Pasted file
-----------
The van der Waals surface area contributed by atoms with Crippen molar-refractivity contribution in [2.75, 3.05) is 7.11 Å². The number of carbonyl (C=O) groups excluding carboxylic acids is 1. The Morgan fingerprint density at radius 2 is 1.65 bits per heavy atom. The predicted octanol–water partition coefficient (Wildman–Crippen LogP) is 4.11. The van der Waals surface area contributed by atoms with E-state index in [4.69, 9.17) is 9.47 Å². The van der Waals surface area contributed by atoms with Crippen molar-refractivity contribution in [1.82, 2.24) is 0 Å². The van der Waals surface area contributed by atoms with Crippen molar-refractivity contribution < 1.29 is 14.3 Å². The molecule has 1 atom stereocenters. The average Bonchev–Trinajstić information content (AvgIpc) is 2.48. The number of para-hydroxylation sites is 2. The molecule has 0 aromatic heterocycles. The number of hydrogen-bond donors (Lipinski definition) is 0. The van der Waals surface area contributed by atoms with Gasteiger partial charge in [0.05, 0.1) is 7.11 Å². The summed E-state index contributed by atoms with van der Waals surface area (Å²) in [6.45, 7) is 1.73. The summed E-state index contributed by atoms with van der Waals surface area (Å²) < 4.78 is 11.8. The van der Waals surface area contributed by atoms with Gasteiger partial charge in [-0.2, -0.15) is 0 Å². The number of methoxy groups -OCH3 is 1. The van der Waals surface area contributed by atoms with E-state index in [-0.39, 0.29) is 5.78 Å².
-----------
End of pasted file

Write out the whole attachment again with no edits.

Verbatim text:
The van der Waals surface area contributed by atoms with Crippen molar-refractivity contribution in [2.75, 3.05) is 7.11 Å². The number of carbonyl (C=O) groups excluding carboxylic acids is 1. The Morgan fingerprint density at radius 2 is 1.65 bits per heavy atom. The predicted octanol–water partition coefficient (Wildman–Crippen LogP) is 4.11. The van der Waals surface area contributed by atoms with E-state index in [4.69, 9.17) is 9.47 Å². The van der Waals surface area contributed by atoms with Crippen molar-refractivity contribution in [1.82, 2.24) is 0 Å². The van der Waals surface area contributed by atoms with Crippen molar-refractivity contribution < 1.29 is 14.3 Å². The molecule has 1 atom stereocenters. The average Bonchev–Trinajstić information content (AvgIpc) is 2.48. The number of para-hydroxylation sites is 2. The molecule has 0 aromatic heterocycles. The number of hydrogen-bond donors (Lipinski definition) is 0. The van der Waals surface area contributed by atoms with Gasteiger partial charge in [0.05, 0.1) is 7.11 Å². The summed E-state index contributed by atoms with van der Waals surface area (Å²) in [6.45, 7) is 1.73. The summed E-state index contributed by atoms with van der Waals surface area (Å²) < 4.78 is 11.8. The van der Waals surface area contributed by atoms with Gasteiger partial charge in [-0.2, -0.15) is 0 Å². The number of methoxy groups -OCH3 is 1. The van der Waals surface area contributed by atoms with E-state index in [-0.39, 0.29) is 5.78 Å².